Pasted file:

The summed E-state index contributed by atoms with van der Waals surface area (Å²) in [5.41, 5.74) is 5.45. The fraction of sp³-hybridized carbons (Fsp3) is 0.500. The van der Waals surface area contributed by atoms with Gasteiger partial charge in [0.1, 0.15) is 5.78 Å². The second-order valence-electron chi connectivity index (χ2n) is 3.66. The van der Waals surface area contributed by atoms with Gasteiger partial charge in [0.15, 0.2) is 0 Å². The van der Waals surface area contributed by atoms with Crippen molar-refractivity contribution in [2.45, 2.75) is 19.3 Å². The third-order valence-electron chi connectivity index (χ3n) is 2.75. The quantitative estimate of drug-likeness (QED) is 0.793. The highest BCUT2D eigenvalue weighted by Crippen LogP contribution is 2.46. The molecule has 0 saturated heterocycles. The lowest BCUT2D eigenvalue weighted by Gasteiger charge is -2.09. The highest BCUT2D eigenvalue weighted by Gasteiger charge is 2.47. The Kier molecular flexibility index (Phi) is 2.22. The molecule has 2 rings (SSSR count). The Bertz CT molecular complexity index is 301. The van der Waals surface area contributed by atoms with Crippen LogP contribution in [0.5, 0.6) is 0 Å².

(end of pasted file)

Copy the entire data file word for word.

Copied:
The summed E-state index contributed by atoms with van der Waals surface area (Å²) in [5.41, 5.74) is 5.45. The fraction of sp³-hybridized carbons (Fsp3) is 0.500. The van der Waals surface area contributed by atoms with Gasteiger partial charge in [0.1, 0.15) is 5.78 Å². The second-order valence-electron chi connectivity index (χ2n) is 3.66. The van der Waals surface area contributed by atoms with Gasteiger partial charge in [0.15, 0.2) is 0 Å². The van der Waals surface area contributed by atoms with Crippen molar-refractivity contribution in [2.45, 2.75) is 19.3 Å². The third-order valence-electron chi connectivity index (χ3n) is 2.75. The quantitative estimate of drug-likeness (QED) is 0.793. The highest BCUT2D eigenvalue weighted by Crippen LogP contribution is 2.46. The molecule has 0 saturated heterocycles. The lowest BCUT2D eigenvalue weighted by Gasteiger charge is -2.09. The highest BCUT2D eigenvalue weighted by Gasteiger charge is 2.47. The Kier molecular flexibility index (Phi) is 2.22. The molecule has 2 rings (SSSR count). The Bertz CT molecular complexity index is 301. The van der Waals surface area contributed by atoms with Crippen LogP contribution in [0.5, 0.6) is 0 Å².